American Government begins with the evolution of the social contract, U.S. political ideals and the 4 theories of power in America. Next comes the Constitution: how it was created, what it says, checks and balances and the importance of the Bill of Rights. You’ll explore Federalism and the balance between federal and state governments. Once you understand where our government comes from, you’ll move on to how it interacts with citizens: civil liberties, civil rights, public opinion and mass media, special interest groups, and the electoral process. You’ll examine the 3 branches of the federal government in depth: Legislative, Executive, and Judiciary, before ending with public policy and State and Local governments.

This course introduces nursing concepts related to psychiatric/mental health. The unique needs of clients with mental-health issues are explored. Building on the foundation of previous nursing courses and the nursing process, the student will examine client responses to stressors across the life span. Tasks of biological-behavioral concepts in psychiatric nursing care, and cultural impacts will be addressed.

This course introduces the scientific study of human society, culture, and social interactions. Topics include socialization, research methods, diversity and inequality, cooperation and conflict, social change, social institutions, and organizations. Upon completion, students should be able to demonstrate knowledge of sociological concepts as they apply to the interplay among individuals, groups, and societies

This course provides a comprehensive look at the human body’s structure and functions. Topics include organization of the body, characteristics of life, anatomical terminology, how the body maintains homeostasis, the relationship of chemistry to anatomy and physiology, and cell function and division. The skin, skeletal system, muscles, and nervous system are examined. Sensory organs and the endocrine system are also presented. Several diseases and disorders are discussed, and as well as the cause, detection, and treatment of them. Students will also perform and complete content complementary at home labs with accompanying assessments as a lab component to this course.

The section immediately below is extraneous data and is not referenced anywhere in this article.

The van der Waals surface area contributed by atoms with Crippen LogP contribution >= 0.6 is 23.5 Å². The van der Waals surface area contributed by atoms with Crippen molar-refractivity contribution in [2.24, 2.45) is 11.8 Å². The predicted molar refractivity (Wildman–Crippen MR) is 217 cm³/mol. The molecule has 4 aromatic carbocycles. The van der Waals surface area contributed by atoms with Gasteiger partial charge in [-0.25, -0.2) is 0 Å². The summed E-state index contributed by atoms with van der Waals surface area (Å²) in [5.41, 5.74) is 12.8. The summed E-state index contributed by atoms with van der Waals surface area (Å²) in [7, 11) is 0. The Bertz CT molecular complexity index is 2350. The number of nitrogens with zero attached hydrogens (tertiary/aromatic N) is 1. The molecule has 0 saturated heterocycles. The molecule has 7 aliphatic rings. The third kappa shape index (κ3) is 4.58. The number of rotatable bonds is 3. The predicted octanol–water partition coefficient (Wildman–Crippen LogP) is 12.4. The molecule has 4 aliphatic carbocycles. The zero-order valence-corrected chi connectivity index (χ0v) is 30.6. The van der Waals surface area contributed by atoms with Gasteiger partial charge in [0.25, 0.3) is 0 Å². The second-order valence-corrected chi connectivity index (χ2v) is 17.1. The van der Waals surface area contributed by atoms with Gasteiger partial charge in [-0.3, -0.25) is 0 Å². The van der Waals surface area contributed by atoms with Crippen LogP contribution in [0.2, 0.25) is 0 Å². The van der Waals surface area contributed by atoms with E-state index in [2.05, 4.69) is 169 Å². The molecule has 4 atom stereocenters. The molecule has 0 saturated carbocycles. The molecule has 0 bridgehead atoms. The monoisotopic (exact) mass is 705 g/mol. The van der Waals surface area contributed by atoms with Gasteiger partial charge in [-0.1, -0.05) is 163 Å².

This course is designed to teach microbiology as it applies to the health care field. We will study pathogenic microorganisms and their role in human disease, human immunology, symptoms and treatment of microbial infection, and preventative measures against microbial infection.

Developmental Writing examines the fundamental process, theories, and methods that enhance a student's overall writing ability, and introduces strategies for writing within multiple disciplines and professions. You will draft and revise sentences, paragraphs, and essays, with the aim of achieving effective college-level writing skills. You will learn how to improve sentence structure and clarity using grammar, punctuation, and word choice. The course introduces proper research techniques, and various writing genres, including narration, as well as exploring the concepts of cause and effect, compare and contrast, definition, and argumentation.